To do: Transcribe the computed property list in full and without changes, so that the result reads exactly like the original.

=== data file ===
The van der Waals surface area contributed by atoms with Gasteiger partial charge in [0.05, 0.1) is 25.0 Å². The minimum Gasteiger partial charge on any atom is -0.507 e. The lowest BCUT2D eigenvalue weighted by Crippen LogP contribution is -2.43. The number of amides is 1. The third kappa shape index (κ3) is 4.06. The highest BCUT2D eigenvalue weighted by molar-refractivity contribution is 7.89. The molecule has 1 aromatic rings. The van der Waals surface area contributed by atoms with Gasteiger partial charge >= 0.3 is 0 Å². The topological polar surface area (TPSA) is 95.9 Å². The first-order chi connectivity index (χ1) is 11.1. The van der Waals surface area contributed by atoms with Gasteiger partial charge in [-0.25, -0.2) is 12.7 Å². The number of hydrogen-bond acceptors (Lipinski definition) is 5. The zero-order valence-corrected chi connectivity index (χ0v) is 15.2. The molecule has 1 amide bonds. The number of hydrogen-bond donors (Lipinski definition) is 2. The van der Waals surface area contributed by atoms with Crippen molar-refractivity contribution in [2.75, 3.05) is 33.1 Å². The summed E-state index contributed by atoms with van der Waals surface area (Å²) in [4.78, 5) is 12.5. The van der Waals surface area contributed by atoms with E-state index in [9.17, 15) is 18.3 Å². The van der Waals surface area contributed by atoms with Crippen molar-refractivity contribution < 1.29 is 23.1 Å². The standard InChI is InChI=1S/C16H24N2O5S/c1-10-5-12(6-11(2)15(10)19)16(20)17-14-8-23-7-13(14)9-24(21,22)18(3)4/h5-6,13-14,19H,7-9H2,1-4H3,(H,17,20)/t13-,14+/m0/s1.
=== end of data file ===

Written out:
The van der Waals surface area contributed by atoms with Gasteiger partial charge in [0.05, 0.1) is 25.0 Å². The minimum Gasteiger partial charge on any atom is -0.507 e. The lowest BCUT2D eigenvalue weighted by Crippen LogP contribution is -2.43. The number of amides is 1. The third kappa shape index (κ3) is 4.06. The highest BCUT2D eigenvalue weighted by molar-refractivity contribution is 7.89. The molecule has 1 aromatic rings. The van der Waals surface area contributed by atoms with Gasteiger partial charge >= 0.3 is 0 Å². The topological polar surface area (TPSA) is 95.9 Å². The first-order chi connectivity index (χ1) is 11.1. The van der Waals surface area contributed by atoms with Gasteiger partial charge in [-0.25, -0.2) is 12.7 Å². The number of hydrogen-bond acceptors (Lipinski definition) is 5. The zero-order valence-corrected chi connectivity index (χ0v) is 15.2. The molecule has 1 amide bonds. The number of hydrogen-bond donors (Lipinski definition) is 2. The van der Waals surface area contributed by atoms with Crippen molar-refractivity contribution in [2.75, 3.05) is 33.1 Å². The summed E-state index contributed by atoms with van der Waals surface area (Å²) in [4.78, 5) is 12.5. The van der Waals surface area contributed by atoms with E-state index in [9.17, 15) is 18.3 Å². The van der Waals surface area contributed by atoms with Crippen molar-refractivity contribution < 1.29 is 23.1 Å². The standard InChI is InChI=1S/C16H24N2O5S/c1-10-5-12(6-11(2)15(10)19)16(20)17-14-8-23-7-13(14)9-24(21,22)18(3)4/h5-6,13-14,19H,7-9H2,1-4H3,(H,17,20)/t13-,14+/m0/s1.